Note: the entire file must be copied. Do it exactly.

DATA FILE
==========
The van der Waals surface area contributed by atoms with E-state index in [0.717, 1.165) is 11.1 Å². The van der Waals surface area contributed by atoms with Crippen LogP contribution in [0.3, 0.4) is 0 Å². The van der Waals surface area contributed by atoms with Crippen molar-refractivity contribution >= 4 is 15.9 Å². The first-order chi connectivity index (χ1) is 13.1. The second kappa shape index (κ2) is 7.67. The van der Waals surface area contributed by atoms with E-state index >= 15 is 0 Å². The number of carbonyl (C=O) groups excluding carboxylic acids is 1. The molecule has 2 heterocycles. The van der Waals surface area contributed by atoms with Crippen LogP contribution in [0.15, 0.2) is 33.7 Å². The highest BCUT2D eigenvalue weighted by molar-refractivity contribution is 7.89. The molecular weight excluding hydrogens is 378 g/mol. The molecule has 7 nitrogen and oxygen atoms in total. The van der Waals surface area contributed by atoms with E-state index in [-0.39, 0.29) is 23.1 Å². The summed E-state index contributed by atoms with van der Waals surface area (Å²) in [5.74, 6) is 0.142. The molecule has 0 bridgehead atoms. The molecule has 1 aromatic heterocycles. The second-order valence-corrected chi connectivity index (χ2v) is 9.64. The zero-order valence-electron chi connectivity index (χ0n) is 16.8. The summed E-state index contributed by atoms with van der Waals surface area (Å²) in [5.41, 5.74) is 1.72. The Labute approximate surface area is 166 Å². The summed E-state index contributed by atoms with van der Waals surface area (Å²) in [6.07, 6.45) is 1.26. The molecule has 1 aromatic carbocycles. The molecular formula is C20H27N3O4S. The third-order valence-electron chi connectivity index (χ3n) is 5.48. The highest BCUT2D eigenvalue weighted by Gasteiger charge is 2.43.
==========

The van der Waals surface area contributed by atoms with E-state index in [0.717, 1.165) is 11.1 Å². The van der Waals surface area contributed by atoms with Crippen LogP contribution in [0.3, 0.4) is 0 Å². The van der Waals surface area contributed by atoms with Crippen molar-refractivity contribution >= 4 is 15.9 Å². The first-order chi connectivity index (χ1) is 13.1. The second kappa shape index (κ2) is 7.67. The van der Waals surface area contributed by atoms with E-state index >= 15 is 0 Å². The number of carbonyl (C=O) groups excluding carboxylic acids is 1. The molecule has 2 heterocycles. The van der Waals surface area contributed by atoms with Crippen LogP contribution in [0.15, 0.2) is 33.7 Å². The highest BCUT2D eigenvalue weighted by molar-refractivity contribution is 7.89. The molecular weight excluding hydrogens is 378 g/mol. The molecule has 7 nitrogen and oxygen atoms in total. The van der Waals surface area contributed by atoms with E-state index in [-0.39, 0.29) is 23.1 Å². The summed E-state index contributed by atoms with van der Waals surface area (Å²) in [5.74, 6) is 0.142. The molecule has 0 bridgehead atoms. The molecule has 1 aromatic heterocycles. The second-order valence-corrected chi connectivity index (χ2v) is 9.64. The zero-order valence-electron chi connectivity index (χ0n) is 16.8. The summed E-state index contributed by atoms with van der Waals surface area (Å²) in [5.41, 5.74) is 1.72. The Labute approximate surface area is 166 Å². The summed E-state index contributed by atoms with van der Waals surface area (Å²) in [6.07, 6.45) is 1.26. The molecule has 1 aromatic carbocycles. The molecular formula is C20H27N3O4S. The third-order valence-electron chi connectivity index (χ3n) is 5.48. The highest BCUT2D eigenvalue weighted by Gasteiger charge is 2.43.